Review

Renault Twizy hatchback

Renault Twizy hatchback

reviewed by Carbuyer

Pros
  • Zero emissions, so no road tax
  • Cheap to run
  • Nippy and compact
Cons
  • No cabin heater
  • Very stiff suspension
  • Relatively short driving range

"The electric Renault Twizy city car offers urban drivers something genuinely different – if you can live with its inherent limitations."

Look at the Renault Twizy as a futuristic urban beach-buggy, a way of having guilt-free electric fun on your way to work, and its appeal is obvious. It exists in the category of ‘electric quadricycle’ and is so unique as to be impossible to review fairly. Existing in a class of one, it is simultaneously the best and worst machine of its type on the market today.

If you look at it as a car, its limitations are obvious. On the plus side, its diminutive size means that parking is a doddle and you start finding spaces between spaces. It's exempt from road tax and the London Congestion Charge and the only fuel it uses comes from your plug socket at home, with a full charge giving a range of between 30 and 50 miles depending on how you drive and if you get stuck in traffic.

The Twizy is also immense fun in a minimalist, raw kind of way, and you do have to be quite adventurous to enjoy it. There are no creature comforts whatsoever: no heater to warm you on cold days and only very limited weather protection. You sit centrally, exposed to the wind and the rain from both sides, unless you spend extra money on doors (£550) or zip-on windows (£300). And even if you do, they only provide partial shelter – although they do afford an extra degree of modesty and a hint of privacy.

It's the likelihood you’ll get wet if it rains that makes it very hard for the Renault Twizy to be seen as a rival for a normal car, and you don’t have to hunt around for other ways in which it's compromised. There's also fact that the Twizy can only carry one passenger, who sits in tandem with the driver in uncomfortably close proximity, while the lockable glove compartment is the only storage space where your luggage is likely to stay dry. Plus, you’re unlikely to exceed 45mph.

A scooter is actually a closer rival and one which beats the Twizy hands-down when it comes to cutting through traffic. It’ll be cheaper, too – a Twizy starts at almost £7,000, and that excludes a monthly charge of at least £45 over three years. That rather negates the advantage of no fuel costs, but at least ensures that you never need to worry about your battery losing performance or failing altogether.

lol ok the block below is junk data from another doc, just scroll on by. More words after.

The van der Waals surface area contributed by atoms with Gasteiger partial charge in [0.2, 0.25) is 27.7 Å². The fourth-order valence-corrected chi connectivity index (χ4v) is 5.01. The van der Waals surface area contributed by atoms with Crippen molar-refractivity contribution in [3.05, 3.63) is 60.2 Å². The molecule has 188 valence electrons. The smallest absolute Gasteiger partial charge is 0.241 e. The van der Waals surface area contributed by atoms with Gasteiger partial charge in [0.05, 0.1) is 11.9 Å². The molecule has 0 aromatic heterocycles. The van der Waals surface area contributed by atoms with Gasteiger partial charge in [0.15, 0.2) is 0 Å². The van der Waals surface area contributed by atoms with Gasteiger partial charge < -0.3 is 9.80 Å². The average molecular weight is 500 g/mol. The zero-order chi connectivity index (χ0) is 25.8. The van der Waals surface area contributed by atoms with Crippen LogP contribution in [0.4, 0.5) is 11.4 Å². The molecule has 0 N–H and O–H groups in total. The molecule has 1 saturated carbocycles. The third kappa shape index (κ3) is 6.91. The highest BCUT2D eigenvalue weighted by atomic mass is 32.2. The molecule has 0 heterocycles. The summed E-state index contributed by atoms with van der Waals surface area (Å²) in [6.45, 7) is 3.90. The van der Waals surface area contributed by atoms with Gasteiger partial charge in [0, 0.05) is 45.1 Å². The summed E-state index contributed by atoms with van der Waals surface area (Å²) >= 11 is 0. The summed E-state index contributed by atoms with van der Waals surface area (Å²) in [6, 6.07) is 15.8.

If you’re looking for civilised four-wheeled urban transportation that has to be as small as possible, we’d point you in the direction of the Smart Fortwo, but we doubt that anybody will ever test one against the other. Environmentally-conscious urban businesses might be interested in the Twizy Cargo model, which replaces the rear ‘seat’ with a dedicated luggage area. We can see certainly see this version's worth as an urban promotional vehicle.

However, if you’re reading this, the chances are you want a Renault Twizy, and if you do, we can quite understand why.

MPG, running costs & CO2

3 / 5

The Renault Twizy costs around £1 to charge from a standard three-pin socket

Engines, drive & performance

1.2 / 5

A firm ride and lack of windows mean novelty of a Renault Twizy can quickly wear off

Interior & comfort

1 / 5

The Renault Twizy is better than a scooter, but you'll be hoping it doesn’t rain

Practicality & boot space

1 / 5

Doors and windows are optional extras on the Renault Twizy

Reliability & safety

2.3 / 5

Renault Twizy’s battery lease plan means maintenance costs should be minimal

What the others say

3 / 5
based on 2 reviews
3 / 5
The Twizy is built for city driving, but the ride is quite harsh. The firm cushion and limited suspension travel mean large bumps can bounce you out of the seat. It handles smaller bumps better and grips well on loose surfaces, but caution is required over speed ramps. Handling is good on smooth roads, but over-enthusiasm in corners will see you sliding across the flat seat.
3 / 5
The two occupants – a driver and a passenger – sit in line, instead of adjacent to each other. The 17bhp/38lb ft electric motor is powered by a lithium-ion battery pack that gives a range of 62 miles and requires three-and-a-half hours to go from empty to a full charge.
What owners say 
4.1333333333333
4.1 /5 based on 3 reviews
33%
 of people would recommend this car to a friend

Owner rating:

3 star   0
2 star   0
1 star   0

Common problems:

Last updated 
26 Jul 2016
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